Author Encyclopaedia

Authors arranged alphabetically. You know, like an encyclopaedia!

A | B | C | D | E | F | G | H | I | J | K | L | M | N | O | P | Q | R | S | T | U | V | W | X | Y | Z

Atwood, Margaret (Margaret Atwood)

Margaret Atwood, the writer who tiptoes along the genre lines so cautiously, one wonders if she's avoiding cracks in the pavement for superstitious reasons. Not quite science fiction, not purely speculative fiction, and definitely not "talking squids in outer space"—although let's admit, that would be a fun read. Here at SFcrowsnest, we like to dissect, examine, and occasionally roast all kinds of speculative works, and Atwood provides ample fodder.

"The Handmaid's Tale" is, of course, her claim to genre fame, a dystopian fable that’s as much a warning label for society as it is a novel. And speaking of labels, Atwood herself once eschewed the science fiction tag for it, opting for "speculative fiction" instead. Apparently, intergalactic travel is the firm line; oppressive theocratic regimes are well within the realm of Earthly plausibility. Duly noted.

Then comes "Oryx and Crake," a tale that trots us through a future replete with genetic engineering gone amok. It's the sort of place where fast food takes on a whole new meaning, and your pet could very well be a lab concoction named "wolvog." Again, this isn't sci-fi, according to the Atwoodian dictionary; it's speculative fiction—because everything in it is just a CRISPR away from reality.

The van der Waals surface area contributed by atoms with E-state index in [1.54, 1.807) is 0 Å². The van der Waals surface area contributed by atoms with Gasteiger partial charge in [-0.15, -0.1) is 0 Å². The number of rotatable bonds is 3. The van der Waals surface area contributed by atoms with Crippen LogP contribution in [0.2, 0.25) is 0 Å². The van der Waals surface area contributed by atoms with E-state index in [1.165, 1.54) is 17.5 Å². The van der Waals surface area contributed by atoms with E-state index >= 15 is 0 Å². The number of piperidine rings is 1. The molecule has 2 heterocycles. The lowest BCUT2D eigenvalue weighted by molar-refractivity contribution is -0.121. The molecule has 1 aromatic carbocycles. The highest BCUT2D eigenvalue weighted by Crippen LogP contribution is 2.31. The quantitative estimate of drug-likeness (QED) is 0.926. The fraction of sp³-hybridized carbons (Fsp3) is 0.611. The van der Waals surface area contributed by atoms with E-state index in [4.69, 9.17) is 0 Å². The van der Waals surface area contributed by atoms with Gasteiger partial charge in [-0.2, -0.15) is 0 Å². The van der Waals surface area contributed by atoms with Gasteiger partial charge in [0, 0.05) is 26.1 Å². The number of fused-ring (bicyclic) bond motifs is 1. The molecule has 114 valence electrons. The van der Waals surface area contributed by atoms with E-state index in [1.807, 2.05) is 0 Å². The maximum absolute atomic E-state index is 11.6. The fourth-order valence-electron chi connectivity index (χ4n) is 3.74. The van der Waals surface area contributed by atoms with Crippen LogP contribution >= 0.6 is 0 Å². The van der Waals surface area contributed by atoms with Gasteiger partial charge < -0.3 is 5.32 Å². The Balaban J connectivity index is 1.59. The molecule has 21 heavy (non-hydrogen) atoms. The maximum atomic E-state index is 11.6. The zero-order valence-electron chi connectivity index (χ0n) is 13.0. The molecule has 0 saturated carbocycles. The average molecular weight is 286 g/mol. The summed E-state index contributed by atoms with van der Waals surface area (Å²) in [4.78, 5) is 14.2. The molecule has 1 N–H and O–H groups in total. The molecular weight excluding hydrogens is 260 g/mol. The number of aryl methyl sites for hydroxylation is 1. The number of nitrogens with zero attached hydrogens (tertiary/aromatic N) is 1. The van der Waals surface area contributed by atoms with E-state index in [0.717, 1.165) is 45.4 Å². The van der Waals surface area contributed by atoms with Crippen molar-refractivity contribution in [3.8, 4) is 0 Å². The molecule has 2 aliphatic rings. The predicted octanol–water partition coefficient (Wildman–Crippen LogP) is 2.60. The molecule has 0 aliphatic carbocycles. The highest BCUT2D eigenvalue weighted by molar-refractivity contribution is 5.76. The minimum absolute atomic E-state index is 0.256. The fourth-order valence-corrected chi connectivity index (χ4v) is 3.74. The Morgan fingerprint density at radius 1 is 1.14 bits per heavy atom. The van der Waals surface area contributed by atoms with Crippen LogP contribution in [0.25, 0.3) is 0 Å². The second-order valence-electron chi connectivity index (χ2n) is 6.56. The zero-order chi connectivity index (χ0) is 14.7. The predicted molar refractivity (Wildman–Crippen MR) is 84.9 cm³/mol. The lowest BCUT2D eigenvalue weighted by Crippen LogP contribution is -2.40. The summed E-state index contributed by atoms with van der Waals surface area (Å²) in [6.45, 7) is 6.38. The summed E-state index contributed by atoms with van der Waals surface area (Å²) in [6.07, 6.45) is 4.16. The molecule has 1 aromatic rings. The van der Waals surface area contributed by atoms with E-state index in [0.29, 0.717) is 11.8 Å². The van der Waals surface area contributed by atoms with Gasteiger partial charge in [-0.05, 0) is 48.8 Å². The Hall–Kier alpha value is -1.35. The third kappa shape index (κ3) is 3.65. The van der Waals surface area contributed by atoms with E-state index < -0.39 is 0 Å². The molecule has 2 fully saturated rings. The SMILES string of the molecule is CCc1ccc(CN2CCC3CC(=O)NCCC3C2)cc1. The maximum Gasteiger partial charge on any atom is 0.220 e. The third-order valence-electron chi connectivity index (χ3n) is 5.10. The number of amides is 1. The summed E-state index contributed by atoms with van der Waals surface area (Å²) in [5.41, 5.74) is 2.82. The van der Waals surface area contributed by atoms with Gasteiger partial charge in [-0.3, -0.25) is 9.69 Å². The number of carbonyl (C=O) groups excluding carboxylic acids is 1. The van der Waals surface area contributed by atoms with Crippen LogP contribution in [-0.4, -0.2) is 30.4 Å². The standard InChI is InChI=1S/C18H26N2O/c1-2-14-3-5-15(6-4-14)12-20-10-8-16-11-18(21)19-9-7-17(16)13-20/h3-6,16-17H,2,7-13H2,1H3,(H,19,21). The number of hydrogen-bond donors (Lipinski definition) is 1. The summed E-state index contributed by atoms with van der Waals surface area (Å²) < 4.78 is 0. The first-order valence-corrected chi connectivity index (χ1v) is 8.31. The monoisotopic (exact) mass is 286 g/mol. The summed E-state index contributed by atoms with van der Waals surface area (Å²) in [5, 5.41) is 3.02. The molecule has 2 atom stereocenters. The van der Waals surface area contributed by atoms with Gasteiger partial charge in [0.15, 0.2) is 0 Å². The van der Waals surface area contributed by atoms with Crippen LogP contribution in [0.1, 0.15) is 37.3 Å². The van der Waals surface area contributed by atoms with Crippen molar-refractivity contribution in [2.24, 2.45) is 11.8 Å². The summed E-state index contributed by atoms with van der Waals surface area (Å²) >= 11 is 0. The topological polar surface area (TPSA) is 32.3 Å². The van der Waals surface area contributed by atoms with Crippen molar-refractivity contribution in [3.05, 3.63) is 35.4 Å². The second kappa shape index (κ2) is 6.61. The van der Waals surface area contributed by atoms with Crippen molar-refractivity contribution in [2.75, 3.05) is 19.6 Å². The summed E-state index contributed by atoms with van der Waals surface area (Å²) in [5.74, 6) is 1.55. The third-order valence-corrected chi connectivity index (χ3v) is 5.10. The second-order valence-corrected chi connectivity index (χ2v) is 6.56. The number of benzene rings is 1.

A companion to "Oryx and Crake," "The Year of the Flood," manages to paint an even bleaker picture. It explores the same deranged future through different lenses, presumably just in case you thought things could improve. Spoiler: they don't.

"MaddAddam" rounds off this merry trio, like the final act of a Shakespearean tragedy where everyone's fate is sealed, but with more bioengineered creatures and less iambic pentameter.

Fast forward to "The Testaments," her Booker Prize-winning sequel to "The Handmaid’s Tale," which answers questions nobody dared to ask. What happened to the characters we loved (or loathed)? Did society manage to pull itself out of its nosedive? Atwood has the answers, and let’s just say, optimism isn’t her default setting.

So, whether you want to call her works science fiction, speculative fiction, or just darn good storytelling, Atwood delivers narratives that tickle the brain and occasionally punch it. She may insist that she doesn’t write about "monsters and spaceships," but make no mistake, the monsters in her works are terrifyingly human and the spaceships, while absent, aren't needed to take us to strange new worlds. Earth, under Atwood’s lens, is alien enough. You can search the Nest for articles on Atwood, Margaret (Margaret Atwood) over at